Good investment opportunities are arising in global credit markets in the wake of geopolitical risks around the world, a specialist fund manager has said.
According to global credit manager CQS chief executive Michael Hintze, events such as the tension on the Korean Peninsula, the developments regarding Brexit and issues facing the Trump presidency in the United States were presenting chances for organisations such as his own to find value in markets.
“While markets are towards the upper end of their valuation ranges, there is dispersion and opportunity in corporate credit,” Hintze said.
He pointed out both European Union high-yield credit markets and strengthening balance sheets in the US were supporting current valuation levels in credit markets, but warned the figures needed some context. “Importantly, these measures are averages and there is sufficient dispersion around the averages. In the US there have been rolling pockets of stress, distress and dislocation in a number of sectors, including retail, energy and financials. There is idiosyncratic opportunity,” he said.
The manager expects to see continued value in credit spreads in a rising interest rate environment currently pervading the US market. “While many market participants continue to voice concerns about a ‘credit bubble’, I do not see any near-term catalysts that would result in a meaningful widening of credit spreads,” Hintze predicted.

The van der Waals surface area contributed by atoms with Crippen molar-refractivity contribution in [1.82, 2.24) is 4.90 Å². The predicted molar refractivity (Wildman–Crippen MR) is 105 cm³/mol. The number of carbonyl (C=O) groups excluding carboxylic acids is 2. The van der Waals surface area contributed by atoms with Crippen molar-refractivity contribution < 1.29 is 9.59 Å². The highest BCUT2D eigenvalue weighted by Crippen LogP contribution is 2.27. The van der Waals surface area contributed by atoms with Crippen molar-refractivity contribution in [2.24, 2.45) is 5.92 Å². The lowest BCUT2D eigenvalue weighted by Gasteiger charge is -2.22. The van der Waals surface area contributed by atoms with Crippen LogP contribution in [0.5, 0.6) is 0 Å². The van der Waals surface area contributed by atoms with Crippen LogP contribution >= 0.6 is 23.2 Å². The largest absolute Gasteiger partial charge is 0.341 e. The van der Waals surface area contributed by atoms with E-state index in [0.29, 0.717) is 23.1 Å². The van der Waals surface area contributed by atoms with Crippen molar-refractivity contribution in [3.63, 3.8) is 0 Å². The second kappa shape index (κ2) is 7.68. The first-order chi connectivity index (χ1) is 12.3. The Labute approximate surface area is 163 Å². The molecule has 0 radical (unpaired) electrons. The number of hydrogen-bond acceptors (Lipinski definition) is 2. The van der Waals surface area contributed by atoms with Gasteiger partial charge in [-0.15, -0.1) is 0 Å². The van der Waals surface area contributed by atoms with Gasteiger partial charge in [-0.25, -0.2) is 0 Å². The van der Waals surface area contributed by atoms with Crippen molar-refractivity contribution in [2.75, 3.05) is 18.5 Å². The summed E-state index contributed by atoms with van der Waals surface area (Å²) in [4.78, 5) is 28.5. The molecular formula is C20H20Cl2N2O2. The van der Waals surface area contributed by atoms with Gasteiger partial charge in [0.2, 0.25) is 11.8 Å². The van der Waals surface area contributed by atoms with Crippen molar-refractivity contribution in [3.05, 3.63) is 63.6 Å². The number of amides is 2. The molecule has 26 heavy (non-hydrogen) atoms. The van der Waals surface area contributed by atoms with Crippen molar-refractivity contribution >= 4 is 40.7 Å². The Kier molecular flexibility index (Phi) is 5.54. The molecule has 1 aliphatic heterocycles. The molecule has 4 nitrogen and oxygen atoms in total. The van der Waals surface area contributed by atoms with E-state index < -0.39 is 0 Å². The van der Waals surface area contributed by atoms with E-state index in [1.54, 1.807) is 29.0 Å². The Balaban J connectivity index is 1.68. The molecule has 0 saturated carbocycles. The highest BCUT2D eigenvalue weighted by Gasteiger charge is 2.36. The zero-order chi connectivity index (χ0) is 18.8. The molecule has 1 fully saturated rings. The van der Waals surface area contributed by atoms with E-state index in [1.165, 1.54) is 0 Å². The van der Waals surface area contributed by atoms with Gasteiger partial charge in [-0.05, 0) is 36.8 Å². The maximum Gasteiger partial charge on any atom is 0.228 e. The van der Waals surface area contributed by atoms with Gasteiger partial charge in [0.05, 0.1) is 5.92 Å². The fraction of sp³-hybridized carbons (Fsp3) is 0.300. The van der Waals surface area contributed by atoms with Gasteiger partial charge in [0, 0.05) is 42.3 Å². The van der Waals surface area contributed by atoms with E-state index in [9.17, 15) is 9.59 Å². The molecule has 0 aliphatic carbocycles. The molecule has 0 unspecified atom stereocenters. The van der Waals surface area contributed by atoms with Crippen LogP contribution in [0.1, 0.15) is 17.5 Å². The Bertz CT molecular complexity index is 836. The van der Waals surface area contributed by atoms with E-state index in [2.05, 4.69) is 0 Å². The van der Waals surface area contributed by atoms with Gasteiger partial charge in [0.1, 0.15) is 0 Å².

Oil prices are another area CQS will be focusing on in the immediate term, with Hintze forecasting them to stay within US$35 to US$55 per barrel.
However, if the price falls below US$40 a barrel, opportunities will present themselves in the energy sector, he said. “Based on our fundamental views, we would be looking to add to, or initiate, positions in specific names on any such weakness.”
Further, the manager revealed it will be monitoring coming geopolitical events in China, including a potential slowdown of the Chinese economy.